Disappearance of Angina Pectoris by Lipid-Lowering in Type III Hyperlipoproteinemia

Type III hyperlipoproteinemia is a rare familial disease characterized by marked elevations of serum cholesterol and triglyceride levels caused by an accumulation of remnant lipoproteins in apolipoprotein E2/E2 homozygotes. It is associated with an increased risk for premature atherosclerotic vascular disease. A 55-year-old woman was diagnosed as having type III hyperlipoproteinemia on the basis of skin lesions, serum lipid levels, lipid electrophoresis, and apolipoprotein E genotyping and stable angina pectoris on the basis of typical symptoms and treadmill exercise electrocardiographic results. After 1 year of combination therapy with atorvastatin and fenofibrate, skin xanthomata disappeared, leaving minimal remnants. In addition, there was no exertional chest pain, and treadmill exercise electrocardiographic results were negative. This finding was confirmed by coronary computed tomographic angiography. This case suggests that proper medical therapy can induce the regression of uncomplicated coronary lesions in type III hyperlipoproteinemia.

Case Description

A 55-year-old woman visited the hospital because of progressive systemic skin lesions for 2 years and chest pain for 4 months. Anterior chest pain without radiation appeared during moderate exercise and was reduced with several minutes of rest. The patient’s body mass index was 25.4 kg/m 2 (height 160 cm, weight 65 kg). She exhibited extensive eruptive and tuberous xanthomata over the elbow and buttock areas and yellowish orange discoloration of the palmar creases ( Figure 1 ). Her mother and brother had experienced acute myocardial infarctions. Fasting cholesterol and triglyceride levels were 747 and 1,315 mg/dl, respectively. Lipid electrophoresis revealed a broad β-band pattern ( Figure 2 ), and polymerase chain reaction multiplex amplification refractory mutation system showed apolipoprotein E2/E2 (Arg 158 → Cys) genotype. Treadmill exercise electrocardiography showed 1.5-mm downsloping depression of the ST segment in leads II, III, aVF, and V 4 to V 6 , with T-wave inversion at 8.9 METs ( Figure 3 ), and the patient described chest pain. She refused any further invasive procedures and was managed with aspirin, nitrate, a calcium channel blocker, and a β blocker. In addition, fenofibrate 160 mg and atorvastatin 10 mg were administered.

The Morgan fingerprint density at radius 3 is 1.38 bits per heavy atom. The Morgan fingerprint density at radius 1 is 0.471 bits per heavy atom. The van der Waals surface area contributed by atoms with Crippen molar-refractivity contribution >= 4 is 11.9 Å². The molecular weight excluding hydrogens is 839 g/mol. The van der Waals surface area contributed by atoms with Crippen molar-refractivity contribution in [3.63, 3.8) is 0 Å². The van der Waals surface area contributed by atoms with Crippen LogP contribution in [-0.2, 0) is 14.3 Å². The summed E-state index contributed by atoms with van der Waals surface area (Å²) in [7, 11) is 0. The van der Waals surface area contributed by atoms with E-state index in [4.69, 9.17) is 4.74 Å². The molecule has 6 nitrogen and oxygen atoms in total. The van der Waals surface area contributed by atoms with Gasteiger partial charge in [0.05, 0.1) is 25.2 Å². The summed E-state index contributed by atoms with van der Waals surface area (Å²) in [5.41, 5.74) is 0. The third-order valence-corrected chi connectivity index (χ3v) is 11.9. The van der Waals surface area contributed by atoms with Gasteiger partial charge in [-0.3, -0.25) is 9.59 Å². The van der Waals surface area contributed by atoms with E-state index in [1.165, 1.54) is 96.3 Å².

Figure 1

Yellowish orange discoloration in palmar creases (A) and eruptive and tuberous xanthomata over the elbow (C) disappeared after medication (B,D) .

Figure 2

Lipoprotein agarose gel electrophoresis. Broad β-band pattern (A) disappeared 1 month after medication (B) .

Figure 3

Treadmill exercise electrocardiogram before (A) and after (B) lipid-lowering drugs. T-wave inversion and 1.5-mm downsloping depression of ST segment in lead V 6 were observed before therapy and were not detected after 1 year of medication.

After 1 month of medications and diet control, fasting cholesterol and triglyceride levels decreased to 157 mg/dl and 108 mg/dl, respectively ( Figure 4 ). During follow-up, aspartate aminotransferase and alanine aminotransferase levels increased to 178 and 232 IU/L, respectively, and lipid-lowering drugs were discontinued. For 3 months, repeated administrations of fenofibrate increased aspartate aminotransferase and alanine aminotransferase levels. Hence afterward, atorvastatin was initially administered and fenofibrate was added again later. After that, fasting cholesterol (164 to 237 mg/dl) and triglyceride (105 to 193 mg/dl) levels were well controlled. After 3 months of repeat administration of lipid-lowering drugs, the hard consistency of the xanthomata was softened. After 1 year, the skin lesions disappeared, leaving minimal remnants ( Figure 1 ). Treadmill exercise electrocardiographic results were negative ( Figure 3 ). On coronary computed tomographic angiography, no stenotic lesions of the coronary arteries were observed ( Figure 5 ). After the discontinuation of antianginal drugs, she did not experience exertional chest pain.

Dec 22, 2016 | Posted by in CARDIOLOGY | Comments Off on Disappearance of Angina Pectoris by Lipid-Lowering in Type III Hyperlipoproteinemia

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